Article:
Hi,

In every project which I worked, I encounter the same problem. After some time there were a lot of branches on the origin. That causes a not necessary use of space and problems when searching for the right branch. Because of that, I decided to write a utility tool which would fix that issue.

The main purpose of the application was to delete regularly all branches from all projects and repositories in our AzureDevops space. Those branches have to meet the following requirements to be deleted:

  • a branch should be older than 1 month;
  • a branch should not have any open pull requests;
  • the branch name is not equal to test, nor beta, nor release.

One of the requirements was to run the code responsible for deletion periodically. I decided to create an azure function in F# which would be triggered by time. The time when the function would be trigger would be a 6 am every day.

I started by creating an Azure function of type TimeTrigger, but it is not so obvious to create a function like that in F#. First of all, you have to create a TimeTrigger function in C# from Visual Studio Code like that:

vscode1

vscode2

vscode3

vscode4

Or from Visual Studio like that:

vs1

vs2

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Then you have to change an extension of a project file from .csproj to .fsproj beyond that, we want to explicitly set the value of FSharp.Core dependency so we set it to 4.7.0. Next thing is to delete a .cs file which is not needed here and adds a new .fs file to the project. Content of this file should look like this:

module Runner

    open Microsoft.Azure.WebJobs
    open Microsoft.Extensions.Logging

    [<FunctionName("BranchDeleter")>]
    let deleteStaleBranches ([<TimerTriggerAttribute("0 0 6 * * *")>]myTimer: TimerInfo, log: ILogger, context: Microsoft.Azure.WebJobs.ExecutionContext) =
        ()

We have a ready empty project, so we could go further, to some logic. Because our repositories are located on AzureDevops I used the following library to get information about projects/pull requests/branches etc.: Microsoft.TeamFoundationServer.ExtendedClient but if you like the idea it wouldn’t be a problem to switch usage of this library to one that would suit your needs.

After the installation of the library, the first thing to do would be to download all repositories and get all branches for them.

module Configuration =

    type Config =
        {
            repository: string
            accessToken: string
            project: string
        }

module Deleter =

    open Microsoft.Extensions.Logging
    open System
    open Microsoft.TeamFoundation.SourceControl.WebApi
    open Microsoft.VisualStudio.Services.Client
    open Microsoft.VisualStudio.Services.Common
    open Microsoft.VisualStudio.Services.WebApi
    open System.Threading

    let private connection(config: Configuration.Config) = 
        let basicCred = new VssBasicCredential("", config.accessToken)
        let creds = new VssClientCredentials(basicCred)
        
        new VssConnection(new Uri(config.repository), creds)

    let run (config: Configuration.Config) (log) =
        let conn = connection(config)
        let client = conn.GetClient<GitHttpClient>()
        async {
            let! repositories = client.GetRepositoriesAsync(config.project, Nullable(false)) |> Async.AwaitTask
        } |> Async.StartAsTask

As you may see the first thing we do here is to create a connection to AzureDevops with all data needed. Then we want to get a git client from the already created connection object. Then in an async block, we could get all repositories via method GetRepositoriesAsync.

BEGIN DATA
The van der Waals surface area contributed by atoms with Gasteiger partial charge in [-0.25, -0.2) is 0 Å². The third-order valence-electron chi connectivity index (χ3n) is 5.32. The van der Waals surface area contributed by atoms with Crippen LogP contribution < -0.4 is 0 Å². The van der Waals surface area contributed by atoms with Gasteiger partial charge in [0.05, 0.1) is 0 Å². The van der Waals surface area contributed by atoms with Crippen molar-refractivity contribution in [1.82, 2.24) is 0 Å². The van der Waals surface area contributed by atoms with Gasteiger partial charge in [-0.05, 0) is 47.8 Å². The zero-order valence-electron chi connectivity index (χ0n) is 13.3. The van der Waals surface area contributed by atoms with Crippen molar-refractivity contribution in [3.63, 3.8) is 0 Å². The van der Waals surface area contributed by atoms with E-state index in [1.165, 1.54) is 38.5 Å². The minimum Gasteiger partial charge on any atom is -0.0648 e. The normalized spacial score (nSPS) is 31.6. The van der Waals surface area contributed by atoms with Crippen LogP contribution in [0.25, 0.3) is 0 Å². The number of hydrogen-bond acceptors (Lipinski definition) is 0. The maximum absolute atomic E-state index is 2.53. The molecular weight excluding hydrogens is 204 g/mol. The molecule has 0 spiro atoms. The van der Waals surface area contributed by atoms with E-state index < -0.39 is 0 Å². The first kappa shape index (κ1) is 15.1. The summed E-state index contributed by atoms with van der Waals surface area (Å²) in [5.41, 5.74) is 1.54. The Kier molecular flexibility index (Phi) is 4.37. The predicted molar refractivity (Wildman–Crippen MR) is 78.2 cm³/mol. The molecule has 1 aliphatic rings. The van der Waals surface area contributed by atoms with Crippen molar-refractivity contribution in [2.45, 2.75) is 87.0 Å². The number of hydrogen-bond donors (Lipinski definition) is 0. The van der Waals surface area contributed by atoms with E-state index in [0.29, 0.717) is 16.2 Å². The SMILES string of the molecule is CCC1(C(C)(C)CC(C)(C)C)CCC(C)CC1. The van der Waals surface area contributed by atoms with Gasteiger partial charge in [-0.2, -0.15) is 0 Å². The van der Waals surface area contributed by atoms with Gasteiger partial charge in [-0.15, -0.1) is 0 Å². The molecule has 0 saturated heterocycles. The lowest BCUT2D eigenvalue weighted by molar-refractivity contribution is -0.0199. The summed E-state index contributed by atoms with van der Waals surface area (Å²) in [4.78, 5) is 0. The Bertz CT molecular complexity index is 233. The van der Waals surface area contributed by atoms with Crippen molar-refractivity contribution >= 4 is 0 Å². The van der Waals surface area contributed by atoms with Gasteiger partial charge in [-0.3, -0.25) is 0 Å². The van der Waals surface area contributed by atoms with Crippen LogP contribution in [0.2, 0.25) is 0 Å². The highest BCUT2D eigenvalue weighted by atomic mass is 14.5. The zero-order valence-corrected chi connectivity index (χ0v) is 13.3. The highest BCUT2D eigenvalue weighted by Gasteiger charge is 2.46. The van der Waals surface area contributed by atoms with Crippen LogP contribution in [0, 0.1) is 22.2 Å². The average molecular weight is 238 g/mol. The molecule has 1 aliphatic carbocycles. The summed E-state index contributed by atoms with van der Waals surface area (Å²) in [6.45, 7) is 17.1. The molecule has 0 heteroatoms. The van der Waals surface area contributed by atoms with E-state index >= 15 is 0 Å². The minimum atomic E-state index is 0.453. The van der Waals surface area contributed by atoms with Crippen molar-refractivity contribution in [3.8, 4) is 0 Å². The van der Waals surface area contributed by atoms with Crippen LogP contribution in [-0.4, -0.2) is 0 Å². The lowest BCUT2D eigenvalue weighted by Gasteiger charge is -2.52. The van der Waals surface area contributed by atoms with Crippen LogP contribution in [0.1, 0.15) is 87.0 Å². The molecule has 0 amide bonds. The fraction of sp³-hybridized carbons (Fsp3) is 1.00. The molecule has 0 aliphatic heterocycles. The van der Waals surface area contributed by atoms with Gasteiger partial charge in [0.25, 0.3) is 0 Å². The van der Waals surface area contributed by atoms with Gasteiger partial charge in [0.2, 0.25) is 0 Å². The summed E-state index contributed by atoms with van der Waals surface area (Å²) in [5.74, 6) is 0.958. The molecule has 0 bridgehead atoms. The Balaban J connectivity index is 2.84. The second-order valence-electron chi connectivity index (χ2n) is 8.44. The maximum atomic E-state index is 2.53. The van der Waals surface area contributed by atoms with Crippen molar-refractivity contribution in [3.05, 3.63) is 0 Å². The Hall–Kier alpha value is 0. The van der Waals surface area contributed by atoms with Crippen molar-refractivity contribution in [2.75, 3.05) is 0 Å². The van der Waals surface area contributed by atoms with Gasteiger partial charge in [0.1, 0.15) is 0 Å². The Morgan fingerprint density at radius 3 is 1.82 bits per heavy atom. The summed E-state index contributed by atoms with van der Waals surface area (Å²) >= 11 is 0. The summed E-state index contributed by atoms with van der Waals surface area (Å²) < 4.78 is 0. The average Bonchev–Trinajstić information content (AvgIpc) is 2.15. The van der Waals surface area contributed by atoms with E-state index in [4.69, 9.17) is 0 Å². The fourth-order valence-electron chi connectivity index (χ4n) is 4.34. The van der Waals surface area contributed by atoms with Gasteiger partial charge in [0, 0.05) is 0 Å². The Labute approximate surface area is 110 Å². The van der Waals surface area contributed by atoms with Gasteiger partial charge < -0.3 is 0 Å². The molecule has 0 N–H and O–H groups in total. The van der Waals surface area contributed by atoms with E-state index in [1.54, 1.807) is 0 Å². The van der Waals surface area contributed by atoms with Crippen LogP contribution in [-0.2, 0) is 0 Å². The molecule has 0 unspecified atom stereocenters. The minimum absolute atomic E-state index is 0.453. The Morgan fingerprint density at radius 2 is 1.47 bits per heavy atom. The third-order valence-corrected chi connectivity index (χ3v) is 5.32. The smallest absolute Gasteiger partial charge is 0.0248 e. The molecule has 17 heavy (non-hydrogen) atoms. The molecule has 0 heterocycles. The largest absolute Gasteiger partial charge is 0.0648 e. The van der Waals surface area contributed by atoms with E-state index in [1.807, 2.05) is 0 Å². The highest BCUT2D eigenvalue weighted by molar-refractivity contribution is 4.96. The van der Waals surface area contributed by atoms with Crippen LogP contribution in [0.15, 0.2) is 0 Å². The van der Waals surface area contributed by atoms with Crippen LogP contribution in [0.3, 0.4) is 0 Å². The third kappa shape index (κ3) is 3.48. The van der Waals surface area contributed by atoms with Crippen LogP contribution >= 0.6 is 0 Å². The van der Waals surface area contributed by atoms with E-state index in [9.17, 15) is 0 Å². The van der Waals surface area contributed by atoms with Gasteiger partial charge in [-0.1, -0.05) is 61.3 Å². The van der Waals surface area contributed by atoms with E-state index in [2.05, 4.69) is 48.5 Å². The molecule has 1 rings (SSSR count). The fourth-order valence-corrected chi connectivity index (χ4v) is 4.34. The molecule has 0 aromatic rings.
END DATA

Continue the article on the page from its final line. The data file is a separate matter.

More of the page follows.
Right now we have all repositories, the next step would be to download all branches for these repositories. Branch information for a repository could be achieved by this method:

module Deleter
    ...
    let private getBranches (config: Configuration.Config) (client: GitHttpClient) (log: ILogger) (repo: GitRepository) =
        async {
            let! branches = client.GetRefsAsync(config.project, repo.Id, "", Nullable<bool>(), Nullable<bool>(), Nullable<bool>(), Nullable<bool>(), Nullable<bool>(), "", null, CancellationToken.None) |> Async.AwaitTask
            return branches
        }
    ...

So as you may notice we used GetRefsAsync method to download information about all branches in a single repository. Next thing is to delete all branches in a repository. To delete a branch we have to create a delete object which should be created concretely:

  • OldObjectId should be set to the actual ObjectId from ref;
  • NewObjectId should be equal to 00000000
  • Name should be set to value from ref;
  • RepositoryId should be equal to repository id.

To proceed with those requirements I wrote the following code:

module Creator

    open Microsoft.TeamFoundation.SourceControl.WebApi
    open System

    let toDeleteObj repoId (ref: GitRef) =
        let newRef = GitRefUpdate()
        newRef.OldObjectId <- ref.ObjectId
        newRef.NewObjectId <- "0000000000000000000000000000000000000000"
        newRef.Name <- ref.Name
        newRef.RepositoryId <- repoId
        
        newRef

I think there is no need to going into this code, as long as it simply creates an object with valid property values. But as long as we have or know how to create a ref to delete we could use a function named UpdateRefsAsync which would delete branches. The whole combined code to fetch branches and delete them at the end looks like this:

let private deleteBranchesFrom (config: Configuration.Config) (client: GitHttpClient) (log: ILogger) (repo: GitRepository) =
    let createRefToDelete = Creator.toDeleteObj repo.Id

    async {
        let! branches = client.GetRefsAsync(config.project, repo.Id, "", Nullable<bool>(), Nullable<bool>(), Nullable<bool>(), Nullable<bool>(), Nullable<bool>(), "", null, CancellationToken.None) |> Async.AwaitTask